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Fine Arts: The big and the bold L.A.’s Middlebrook stays away from the middle ground

by Inga Kiderra

Black Angel 28r: Temptation1, 4 x 6 feet mixed media, by Willie Robert Middlebrook. Thumbnail art on home page: SinnerMan3.

Courtesy of Fisher Gallery

Growing up in Compton, he dreamt of being Michelangelo.

In high school – where he charged $20 a pop for portraits of his schoolmates’ mothers and girlfriends – he was known as “Willie the Artist.” He went on to post-secondary training as an artist, too.

But it wasn’t until the early 1990s, after he’d had enough of work as a medical photographer and then as a coordinator for public access cable TV, that Los Angeles artist Willie Robert Middlebrook “finally decided” on his vocation. He dropped commercial photography and turned his attention to his art.

Work produced since that decision will be featured in a solo show at USC Fisher Gallery from Sept. 5 through Nov. 21.

The 40 digitally manipulated photo-paintings were created primarily in the last five years under the general title “Portraits of My People.” The pieces, taken from the “Black Angel,” “God Suite” and “Sinner Man” series, range in size from 17 by 22 inches to a heroic 8 by 16 and-a-half feet.

“The exhibition explores the aesthetic that informs Middlebrook’s choice of subject and manipulation of pictorial language,” said Max Schulz, co-curator with Ariadni Liokatis of “Family Pictures/Ecumenical Icons.”

“Focusing his lens on himself, wife, children, close family and friends, he translates these intimate portraits of African-Americans into an all-encompassing heritage, resonant with biblical and mythic overtones, of the human family,” Schulz said.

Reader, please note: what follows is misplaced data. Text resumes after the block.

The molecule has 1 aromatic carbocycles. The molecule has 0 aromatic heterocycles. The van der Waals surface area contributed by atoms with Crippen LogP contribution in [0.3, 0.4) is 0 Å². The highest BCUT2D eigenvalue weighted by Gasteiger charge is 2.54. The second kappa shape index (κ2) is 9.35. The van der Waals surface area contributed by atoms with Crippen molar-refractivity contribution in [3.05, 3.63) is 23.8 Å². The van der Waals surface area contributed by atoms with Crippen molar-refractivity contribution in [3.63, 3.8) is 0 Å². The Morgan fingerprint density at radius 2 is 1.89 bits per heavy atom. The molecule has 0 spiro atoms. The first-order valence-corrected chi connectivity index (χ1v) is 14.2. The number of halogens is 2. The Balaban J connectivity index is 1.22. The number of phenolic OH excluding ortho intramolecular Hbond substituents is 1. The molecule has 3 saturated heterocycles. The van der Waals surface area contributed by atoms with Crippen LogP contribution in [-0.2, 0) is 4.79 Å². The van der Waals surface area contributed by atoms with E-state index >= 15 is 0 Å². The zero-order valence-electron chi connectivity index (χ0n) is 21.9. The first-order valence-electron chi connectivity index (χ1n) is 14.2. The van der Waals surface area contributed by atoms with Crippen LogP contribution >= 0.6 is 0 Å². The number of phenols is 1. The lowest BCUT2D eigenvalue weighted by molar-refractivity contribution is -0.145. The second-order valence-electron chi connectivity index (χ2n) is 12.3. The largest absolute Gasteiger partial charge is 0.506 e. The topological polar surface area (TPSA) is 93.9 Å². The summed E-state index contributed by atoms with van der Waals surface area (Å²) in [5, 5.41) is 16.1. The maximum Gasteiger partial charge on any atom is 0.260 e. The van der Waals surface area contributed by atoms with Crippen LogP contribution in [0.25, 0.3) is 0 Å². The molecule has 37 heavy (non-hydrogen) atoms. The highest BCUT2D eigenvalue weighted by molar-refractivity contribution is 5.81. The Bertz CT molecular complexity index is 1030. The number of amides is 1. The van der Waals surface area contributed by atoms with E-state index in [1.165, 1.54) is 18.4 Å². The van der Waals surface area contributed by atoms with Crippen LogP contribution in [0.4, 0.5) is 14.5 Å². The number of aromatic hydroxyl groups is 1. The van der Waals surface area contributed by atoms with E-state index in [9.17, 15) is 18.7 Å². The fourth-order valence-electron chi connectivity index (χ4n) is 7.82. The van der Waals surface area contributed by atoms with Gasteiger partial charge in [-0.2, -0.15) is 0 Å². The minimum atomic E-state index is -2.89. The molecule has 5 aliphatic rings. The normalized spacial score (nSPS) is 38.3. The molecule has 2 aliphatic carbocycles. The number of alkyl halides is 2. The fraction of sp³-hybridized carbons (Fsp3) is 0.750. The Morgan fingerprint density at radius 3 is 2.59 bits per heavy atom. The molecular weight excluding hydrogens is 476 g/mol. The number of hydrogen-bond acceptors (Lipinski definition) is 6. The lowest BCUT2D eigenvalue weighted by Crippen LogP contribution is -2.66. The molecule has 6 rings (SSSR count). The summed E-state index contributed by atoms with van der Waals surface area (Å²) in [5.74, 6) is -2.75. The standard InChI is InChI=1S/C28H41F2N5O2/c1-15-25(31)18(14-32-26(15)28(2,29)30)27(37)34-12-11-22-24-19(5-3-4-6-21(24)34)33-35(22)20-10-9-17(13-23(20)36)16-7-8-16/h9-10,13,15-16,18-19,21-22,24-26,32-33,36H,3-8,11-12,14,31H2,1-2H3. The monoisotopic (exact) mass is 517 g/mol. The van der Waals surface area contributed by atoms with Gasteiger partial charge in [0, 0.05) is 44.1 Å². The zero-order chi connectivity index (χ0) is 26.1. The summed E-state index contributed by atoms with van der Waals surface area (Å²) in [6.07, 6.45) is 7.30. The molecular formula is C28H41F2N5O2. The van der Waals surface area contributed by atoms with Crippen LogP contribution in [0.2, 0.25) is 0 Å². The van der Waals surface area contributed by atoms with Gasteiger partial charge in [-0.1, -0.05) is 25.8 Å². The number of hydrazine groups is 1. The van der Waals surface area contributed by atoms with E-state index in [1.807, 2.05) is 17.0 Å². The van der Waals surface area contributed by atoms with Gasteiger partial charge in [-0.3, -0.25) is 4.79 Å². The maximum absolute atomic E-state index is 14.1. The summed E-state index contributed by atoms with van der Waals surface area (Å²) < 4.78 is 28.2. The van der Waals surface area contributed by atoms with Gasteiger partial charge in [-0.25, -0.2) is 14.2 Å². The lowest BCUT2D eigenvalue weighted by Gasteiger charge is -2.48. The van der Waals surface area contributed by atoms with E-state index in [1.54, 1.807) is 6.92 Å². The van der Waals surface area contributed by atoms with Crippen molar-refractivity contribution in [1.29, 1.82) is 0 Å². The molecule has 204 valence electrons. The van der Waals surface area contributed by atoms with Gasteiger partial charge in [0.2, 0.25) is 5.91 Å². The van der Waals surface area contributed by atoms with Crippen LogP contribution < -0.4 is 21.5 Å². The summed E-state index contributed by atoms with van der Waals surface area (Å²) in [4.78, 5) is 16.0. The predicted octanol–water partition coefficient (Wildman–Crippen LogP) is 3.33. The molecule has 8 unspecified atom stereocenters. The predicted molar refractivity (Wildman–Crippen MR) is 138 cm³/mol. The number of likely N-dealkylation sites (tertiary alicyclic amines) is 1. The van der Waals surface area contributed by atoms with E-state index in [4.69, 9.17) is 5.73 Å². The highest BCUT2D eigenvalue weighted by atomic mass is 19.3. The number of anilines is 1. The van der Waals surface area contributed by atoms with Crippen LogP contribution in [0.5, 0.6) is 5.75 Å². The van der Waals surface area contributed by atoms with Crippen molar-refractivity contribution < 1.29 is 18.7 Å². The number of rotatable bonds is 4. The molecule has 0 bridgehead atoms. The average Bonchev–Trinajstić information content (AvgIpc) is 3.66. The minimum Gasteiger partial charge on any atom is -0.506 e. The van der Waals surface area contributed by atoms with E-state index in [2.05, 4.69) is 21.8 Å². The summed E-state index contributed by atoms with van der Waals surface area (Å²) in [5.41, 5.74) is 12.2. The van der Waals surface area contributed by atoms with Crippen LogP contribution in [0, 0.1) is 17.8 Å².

Middlebrook calls himself a “visual communicator.” He writes in his artist’s statement: “After spending almost all of my pre-adult and the majority of my adult life seeing negative, non-quality or no images at all of my people, I decided that there was a need to direct my focus exclusively to producing great images of my people; not necessarily in a positive light, but always in a true light.”

New developments in Middlebrook’s art include mixed-media collages and 6-foot polychrome ink-jet prints.

Middlebrook attributes the scale of his work partly to his own scale – about 6 feet 2 inches and 400 pounds – as well as to a lesson learned long ago that the bigger the art, the better it gets remembered.

The process Middlebrook uses for what he terms his “giant diaries” is an eclectic one.

“I believe in appropriating images, so I appropriate my own,” he said. Drawing on his street photography and pictures of his family members for the “Black Angel” pieces, Middlebrook scans the images into a Macintosh and then works with them in Photoshop. For the abstract elements, he employs what he calls “controlled staining”: dripping photo-chemistry onto images until he achieves the desired effect.

Middlebrook never worked in color before going digital and still likes to shoot in black and white.

“The computer gave me control over color. It allowed me to expand on my imagination and put in elements of the way I see things, the way my mind works.”

Each piece has a personal meaning to Middlebrook. He gives the example of “Black Angel 43: His World 2,” a work commissioned by USC Fisher Gallery and now part of the university’s collection. About a year ago, Middlebrook explained, he was stricken with Bell’s palsy – a kind of paralysis affecting one side of the face only. He manipulated the self-portrait in the middle of the piece to capture the feeling of the disease, “of the face moving off, of losing control of your muscles.”

But, Middlebrook said, it’s not important what his interpretation is. “Art is about sharing,” he said. “Whether the response is positive or negative, it doesn’t matter – it’s only with a non-response that you’ve failed.”

An admirer of da Vinci and still an avid fan of Michelangelo (he saw “The Agony and the Ecstasy” three times this year alone), Middlebrook said that what he appreciates most about these Renaissance men is their inventiveness.

So, any digital Sistine ceilings in his future? “If,” he said, “someone lets me.”

USC Fisher Gallery hours are Tuesday through Saturday, noon to 5 p.m.

Related Events

Artist’s talks

on Tuesday, Sept. 11, and Tuesday, Oct. 2, from noon to 1 p.m.

“Families at Fisher” on Saturday, Oct. 20, from noon to 3 p.m.

Tuesday tours, Sept. 25, Oct. 9, 16, 23, 30 and Nov. 13, 20, beginning at noon.

Admission to the exhibition and all events is free. Call (213) 740-4561 or visit http://www.usc.edu/fishergallery for more information. See http://home.pacbell.net/wrmbrook to learn more about the artist and his work.

Fine Arts: The big and the bold L.A.’s Middlebrook stays away from the middle ground

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